Deeper down than the medicinal value of pure foods, hand-prepared as a dish and not assembly-line manufactured like a car, edibles transcend what is merely nutritious and broach the territory of what is spiritually satisfying and aesthetically—even emotionally pleasing. Cultural foods go as far as to be representative of entire nations and heritages. All-in-all, I doubt there is anyone who would take a drive-thru sack over a home-cooked meal (except of course those people not fortunate enough to have good cooks in the family), but unfortunately it will take some sincere effort and consume a good deal of financial and agricultural resources to make the SFO’s dream a reality.

Joshau Wilson(extra credit)- The Bark Beetles take over

March 12th, 2009

I attended many lectures on Friday but the one I’m going to blog about is titled “Insects, Trees, and Climate: The Bioacoustic Ecology of Deforestation and Entomogenic Climate Change”. I want to first analyze the title. The title mentioned three subjects: Insects, trees, and Climate, and due to the title I figured the environment was affected by some type of insect. And because the environment is affected, I thought maybe the lecture was going to be on how insects are causing climate change. The lecture did involve that, in fact the lecture was the most fascinating lecture.

 Today’s environment is undergoing climate change daily, but many people believe its just humans, but due to this lecture I have found that nature has a way of polluting itself. Due to climate change in Antarctica which is linked to global warming, there has been said by the Google news that “It’s altering the food chain, and may lead to greenhouse gas in the atmosphere”. For example, the basic food plankton is declining; also populations of Adelie penguins have dropped in the region. This outcome due to climate change is only the beginning affects, and it will only increase.  But the point I want to make, and the message from the lecture is, the infestation of Bark Beetles in the forests, is also contributing to the climate change and global warming.

The speaker, James Crutchfield, brought up a good point “Order vs. Disorder”. And what I took from it was two questions: when do you decide to impose order to fix the disorder? Or when do we as a society just allow the disorder to just run its course? As of right now, there is a problem dealing with infested trees, supposedly there is an infestation of  Bark beetles, which are killing millions and millions of trees, and predictions shows that it will continue to progress. But the world is clueless on rather to just allow the problem to continue or find solutions. “Order vs. Disorder” can also apply to situations involving countries fighting over land and rather another country should intervene or just let them fight. We as humans feel comfortable in a place with order, because disorder creates: confusion, madness, wars, rebellion etc. Instinctively, humans would want to fight for order, so allowing disorder would be the last result.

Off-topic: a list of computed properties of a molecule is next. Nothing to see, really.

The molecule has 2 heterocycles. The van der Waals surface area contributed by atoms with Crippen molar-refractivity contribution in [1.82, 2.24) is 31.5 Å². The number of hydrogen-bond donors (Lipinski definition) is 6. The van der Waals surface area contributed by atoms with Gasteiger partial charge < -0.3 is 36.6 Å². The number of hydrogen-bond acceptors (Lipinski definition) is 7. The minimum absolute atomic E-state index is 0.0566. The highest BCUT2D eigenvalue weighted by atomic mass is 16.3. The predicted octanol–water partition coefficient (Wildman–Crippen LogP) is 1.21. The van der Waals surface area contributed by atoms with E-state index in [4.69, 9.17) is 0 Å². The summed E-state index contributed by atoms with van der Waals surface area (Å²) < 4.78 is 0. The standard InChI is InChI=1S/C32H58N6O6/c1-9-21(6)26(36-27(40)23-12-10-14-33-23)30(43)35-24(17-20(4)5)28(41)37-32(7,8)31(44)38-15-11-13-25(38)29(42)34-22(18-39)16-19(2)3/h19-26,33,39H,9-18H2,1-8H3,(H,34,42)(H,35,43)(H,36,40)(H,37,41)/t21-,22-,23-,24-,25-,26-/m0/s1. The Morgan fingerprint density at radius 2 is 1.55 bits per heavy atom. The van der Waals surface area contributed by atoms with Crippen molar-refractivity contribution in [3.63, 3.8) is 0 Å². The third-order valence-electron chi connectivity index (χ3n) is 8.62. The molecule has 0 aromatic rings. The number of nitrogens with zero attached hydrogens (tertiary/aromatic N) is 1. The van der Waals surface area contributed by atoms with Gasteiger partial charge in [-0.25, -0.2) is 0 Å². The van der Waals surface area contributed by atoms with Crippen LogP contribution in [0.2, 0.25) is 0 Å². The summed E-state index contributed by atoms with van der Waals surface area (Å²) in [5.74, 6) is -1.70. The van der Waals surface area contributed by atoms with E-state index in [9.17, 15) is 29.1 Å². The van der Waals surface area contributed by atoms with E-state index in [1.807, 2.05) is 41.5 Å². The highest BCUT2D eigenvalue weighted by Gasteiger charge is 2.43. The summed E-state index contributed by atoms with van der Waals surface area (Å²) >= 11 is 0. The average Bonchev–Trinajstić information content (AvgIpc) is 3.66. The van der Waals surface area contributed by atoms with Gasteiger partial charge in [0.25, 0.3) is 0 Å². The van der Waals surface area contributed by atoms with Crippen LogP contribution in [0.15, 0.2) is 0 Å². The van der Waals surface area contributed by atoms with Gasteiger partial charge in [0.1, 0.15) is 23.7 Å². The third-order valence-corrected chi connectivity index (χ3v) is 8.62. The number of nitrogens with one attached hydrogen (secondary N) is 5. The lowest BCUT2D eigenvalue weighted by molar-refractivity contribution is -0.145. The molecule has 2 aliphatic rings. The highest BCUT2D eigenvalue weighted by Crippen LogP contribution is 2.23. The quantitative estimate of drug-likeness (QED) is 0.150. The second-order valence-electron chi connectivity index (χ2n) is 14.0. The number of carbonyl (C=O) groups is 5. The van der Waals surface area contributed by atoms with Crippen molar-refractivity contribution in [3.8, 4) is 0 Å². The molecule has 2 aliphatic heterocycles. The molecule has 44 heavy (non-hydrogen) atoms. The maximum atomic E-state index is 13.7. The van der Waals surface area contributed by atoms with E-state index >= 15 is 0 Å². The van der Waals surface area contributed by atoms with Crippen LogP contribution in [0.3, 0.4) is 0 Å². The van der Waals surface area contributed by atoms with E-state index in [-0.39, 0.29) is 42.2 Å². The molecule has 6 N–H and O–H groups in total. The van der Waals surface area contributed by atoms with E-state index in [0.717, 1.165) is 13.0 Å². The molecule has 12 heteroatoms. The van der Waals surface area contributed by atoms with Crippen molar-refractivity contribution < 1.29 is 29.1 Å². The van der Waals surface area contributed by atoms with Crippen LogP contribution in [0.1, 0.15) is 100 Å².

The disorder with Bark Beetles is causing chaos. For example, by the Bark Beetles killing trees, the dead trees release carbon in the air which contributes to global warming. The speaker cited a quote by Pierce “So it is that we owe the weakness of the human mind one of the most ingenious of mathematical theories, the science of chance or probability”. This quote was interesting; it made me evaluate how I use chance and probability on a daily. We take chances on a daily and expect a great outcome but a great outcome is not for certain. In times where disorder seems uncontrollable, maybe the correct thing to do if it involves nature is just allow it or just use science and take a chance.

http://www.nytimes.com/2008/11/18/science/18trees.html?_r=1

http://www.naturephoto-cz.com/photos/krasensky/european-bark-beetle-predator-1617.jpg